San Francisco considers charging Lombard Street visitors

 Lombard Street is one of the "must-sees" for visitors to San Francisco.

Now the city is considering a plan to charge those visitors to drive down the famous road. The city says Lombard attracts more than 2 million visitors a year. Now, the city is mulling a plan to charge visitors a toll to take a drive on Lombard.

Neighbors say the problem is visitors, lining up and in some cases backing up traffic in the area.  

"It can be all the way down," said San Francsico's Sarah Flynn. "All the way down the street and if you're trying to cross, out for a walk with the baby, it can be hard because the traffic is so heavy."

The city is looking at a plan where visitors would reserve a time and pay $5 or $10 to take the twists. The plan could call for an officer posted on Lombard controlling the flow of traffic or some kind of an automated license plate reader.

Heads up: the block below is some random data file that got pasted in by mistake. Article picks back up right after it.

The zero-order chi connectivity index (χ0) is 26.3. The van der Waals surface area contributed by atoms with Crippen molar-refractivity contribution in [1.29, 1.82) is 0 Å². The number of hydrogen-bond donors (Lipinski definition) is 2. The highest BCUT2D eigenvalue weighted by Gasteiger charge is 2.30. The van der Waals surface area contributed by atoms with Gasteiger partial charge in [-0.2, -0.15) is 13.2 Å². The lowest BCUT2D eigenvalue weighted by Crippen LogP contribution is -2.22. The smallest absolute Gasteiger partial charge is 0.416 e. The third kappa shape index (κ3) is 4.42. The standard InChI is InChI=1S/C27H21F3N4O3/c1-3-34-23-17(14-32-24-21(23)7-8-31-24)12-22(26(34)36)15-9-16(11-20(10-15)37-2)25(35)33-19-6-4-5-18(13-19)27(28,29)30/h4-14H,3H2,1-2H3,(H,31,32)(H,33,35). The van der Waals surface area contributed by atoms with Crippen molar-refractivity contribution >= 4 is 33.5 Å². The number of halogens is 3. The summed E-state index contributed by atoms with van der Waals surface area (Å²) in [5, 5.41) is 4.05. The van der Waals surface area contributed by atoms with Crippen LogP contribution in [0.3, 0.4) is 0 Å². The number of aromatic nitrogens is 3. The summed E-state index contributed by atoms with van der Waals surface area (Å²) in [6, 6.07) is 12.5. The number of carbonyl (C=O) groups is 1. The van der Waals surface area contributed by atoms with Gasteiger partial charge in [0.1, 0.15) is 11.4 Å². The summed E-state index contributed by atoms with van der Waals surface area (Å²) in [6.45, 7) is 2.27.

"Where the money would go is right back into the system itself, right back into the reservation system. So we're designing the system so it pays for itself and be self-sustaining," said Eric Young from 
San Francisco County Transportation Authority.

San Francisco's supervisors still need to approve the plan and the city would need permission from the state to start charging tolls. "The city cannot unilaterally charge the public to enter a public road. So, we would need enabling legislation from Sacramento to have that happen," said Young.

Residents and their guests would be exempt from any tolls and some say they think it could work to reduce congestion. 

"I'm not sure how the reservation would work," said Flynn. "If you had to have a time to turn up, how they would monitor that. I'm not sure but I feel like it's a good idea."

Tourists who took the drive are split. Some saying they'd pay $5 to do it again others say they'd think twice. "Maybe. I'm not sure 100%. But, possibly," said Kevin Engler.

"I think it's fine. I've been here before, it probably takes money to maintain it," said Satavi Desliva.

The city will be holding another open house on January 30 to discuss the idea.
The earliest that a toll could be implemented would be mid-2020.

One final note any toll would not apply to people who want to walk up or down Lombard.